You may want to be informed of the progress or success of a script. One way to achieve this is to use the mail command in the script. It will resemble the following:
echo "many happy returns" | mail -s "Happy Birthday" [email protected]
This sends an e-mail with the subject Happy Birthday and the content "many happy returns'' to the address given. Note that the message body could have been obtained from a file on the system. Of course it's more likely that the kind of message being sent is something like "Backup complete,'' but there are almost certainly system administrators out there who use a cron job and a mail script to avoid the risk of forgetting their spouse's birthdays!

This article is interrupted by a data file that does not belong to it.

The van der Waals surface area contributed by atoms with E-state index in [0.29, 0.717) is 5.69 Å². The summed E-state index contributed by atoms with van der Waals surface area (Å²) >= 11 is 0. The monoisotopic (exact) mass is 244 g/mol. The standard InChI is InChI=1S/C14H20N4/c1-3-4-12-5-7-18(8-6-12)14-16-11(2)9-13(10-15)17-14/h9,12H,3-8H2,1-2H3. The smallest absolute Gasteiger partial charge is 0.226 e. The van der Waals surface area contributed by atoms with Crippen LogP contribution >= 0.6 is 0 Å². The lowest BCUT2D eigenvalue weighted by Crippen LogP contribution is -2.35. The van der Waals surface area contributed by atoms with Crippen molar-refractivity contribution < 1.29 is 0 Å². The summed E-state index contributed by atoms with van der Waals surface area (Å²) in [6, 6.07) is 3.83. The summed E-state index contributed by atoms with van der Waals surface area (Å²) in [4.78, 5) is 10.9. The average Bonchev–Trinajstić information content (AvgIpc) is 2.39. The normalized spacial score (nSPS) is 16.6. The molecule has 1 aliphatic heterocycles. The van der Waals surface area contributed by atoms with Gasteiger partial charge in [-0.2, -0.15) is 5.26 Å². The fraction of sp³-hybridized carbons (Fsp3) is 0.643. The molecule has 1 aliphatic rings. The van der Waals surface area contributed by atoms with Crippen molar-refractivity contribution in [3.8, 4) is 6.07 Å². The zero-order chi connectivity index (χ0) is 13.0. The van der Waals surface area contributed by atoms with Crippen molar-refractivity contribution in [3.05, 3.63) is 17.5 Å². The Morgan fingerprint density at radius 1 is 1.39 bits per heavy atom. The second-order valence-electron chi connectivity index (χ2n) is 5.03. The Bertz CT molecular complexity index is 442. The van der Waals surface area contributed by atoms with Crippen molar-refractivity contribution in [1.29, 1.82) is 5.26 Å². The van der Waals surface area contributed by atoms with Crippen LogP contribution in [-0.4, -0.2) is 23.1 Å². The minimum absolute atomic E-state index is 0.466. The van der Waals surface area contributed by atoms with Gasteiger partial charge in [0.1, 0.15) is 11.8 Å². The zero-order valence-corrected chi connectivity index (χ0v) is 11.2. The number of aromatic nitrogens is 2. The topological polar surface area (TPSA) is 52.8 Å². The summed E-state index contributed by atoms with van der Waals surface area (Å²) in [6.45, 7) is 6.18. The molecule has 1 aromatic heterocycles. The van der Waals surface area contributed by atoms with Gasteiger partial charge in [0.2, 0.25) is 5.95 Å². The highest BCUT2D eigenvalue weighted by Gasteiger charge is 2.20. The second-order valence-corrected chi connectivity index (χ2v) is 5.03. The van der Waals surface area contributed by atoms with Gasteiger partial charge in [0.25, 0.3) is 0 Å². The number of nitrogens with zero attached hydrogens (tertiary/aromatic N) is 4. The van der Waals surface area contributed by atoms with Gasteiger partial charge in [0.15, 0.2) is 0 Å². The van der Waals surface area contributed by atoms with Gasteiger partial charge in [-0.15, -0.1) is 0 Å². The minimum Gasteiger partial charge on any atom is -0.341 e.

A more sophisticated way of using a block of text within a script is the so-called here-document. Within a script, the symbol << together with a string that defines the end of the block is used to define the block of text that is to be redirected to a command. Very often the string EOF is used as the limit string.
Happy birthday to you Happy birthday to you EOF
If you run this, you will see the following:
To mail the greeting, do the following: #! /bin/bash mail -s "Birthday Greetings" [email protected]<<EOF Happy birthday to you Happy birthday to you EOF
Was this article helpful?